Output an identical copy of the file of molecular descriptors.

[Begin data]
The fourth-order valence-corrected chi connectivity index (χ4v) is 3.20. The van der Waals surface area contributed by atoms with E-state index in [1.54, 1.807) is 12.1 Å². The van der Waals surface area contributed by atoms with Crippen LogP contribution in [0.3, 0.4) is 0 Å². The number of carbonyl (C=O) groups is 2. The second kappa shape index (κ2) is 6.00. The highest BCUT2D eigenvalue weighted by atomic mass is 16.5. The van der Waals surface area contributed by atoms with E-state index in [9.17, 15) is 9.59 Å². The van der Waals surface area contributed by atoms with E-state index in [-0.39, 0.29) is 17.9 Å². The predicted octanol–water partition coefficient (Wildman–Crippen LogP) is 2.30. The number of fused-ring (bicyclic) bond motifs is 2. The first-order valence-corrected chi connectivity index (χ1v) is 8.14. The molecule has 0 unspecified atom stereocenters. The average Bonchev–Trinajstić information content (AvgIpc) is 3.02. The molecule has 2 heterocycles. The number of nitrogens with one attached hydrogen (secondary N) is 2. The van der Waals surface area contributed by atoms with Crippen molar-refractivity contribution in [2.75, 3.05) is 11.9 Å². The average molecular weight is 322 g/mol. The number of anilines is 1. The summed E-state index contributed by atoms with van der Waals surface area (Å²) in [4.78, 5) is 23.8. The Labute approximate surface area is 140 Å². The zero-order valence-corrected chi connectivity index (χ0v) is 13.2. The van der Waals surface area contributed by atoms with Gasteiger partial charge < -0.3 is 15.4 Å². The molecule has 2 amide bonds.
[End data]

The fourth-order valence-corrected chi connectivity index (χ4v) is 3.20. The van der Waals surface area contributed by atoms with E-state index in [1.54, 1.807) is 12.1 Å². The van der Waals surface area contributed by atoms with Crippen LogP contribution in [0.3, 0.4) is 0 Å². The number of carbonyl (C=O) groups is 2. The second kappa shape index (κ2) is 6.00. The highest BCUT2D eigenvalue weighted by atomic mass is 16.5. The van der Waals surface area contributed by atoms with E-state index in [9.17, 15) is 9.59 Å². The van der Waals surface area contributed by atoms with E-state index in [-0.39, 0.29) is 17.9 Å². The predicted octanol–water partition coefficient (Wildman–Crippen LogP) is 2.30. The number of fused-ring (bicyclic) bond motifs is 2. The first-order valence-corrected chi connectivity index (χ1v) is 8.14. The molecule has 0 unspecified atom stereocenters. The average Bonchev–Trinajstić information content (AvgIpc) is 3.02. The molecule has 2 heterocycles. The number of nitrogens with one attached hydrogen (secondary N) is 2. The van der Waals surface area contributed by atoms with Crippen molar-refractivity contribution in [2.75, 3.05) is 11.9 Å². The average molecular weight is 322 g/mol. The number of anilines is 1. The summed E-state index contributed by atoms with van der Waals surface area (Å²) in [4.78, 5) is 23.8. The Labute approximate surface area is 140 Å². The zero-order valence-corrected chi connectivity index (χ0v) is 13.2. The van der Waals surface area contributed by atoms with Gasteiger partial charge < -0.3 is 15.4 Å². The molecule has 2 amide bonds.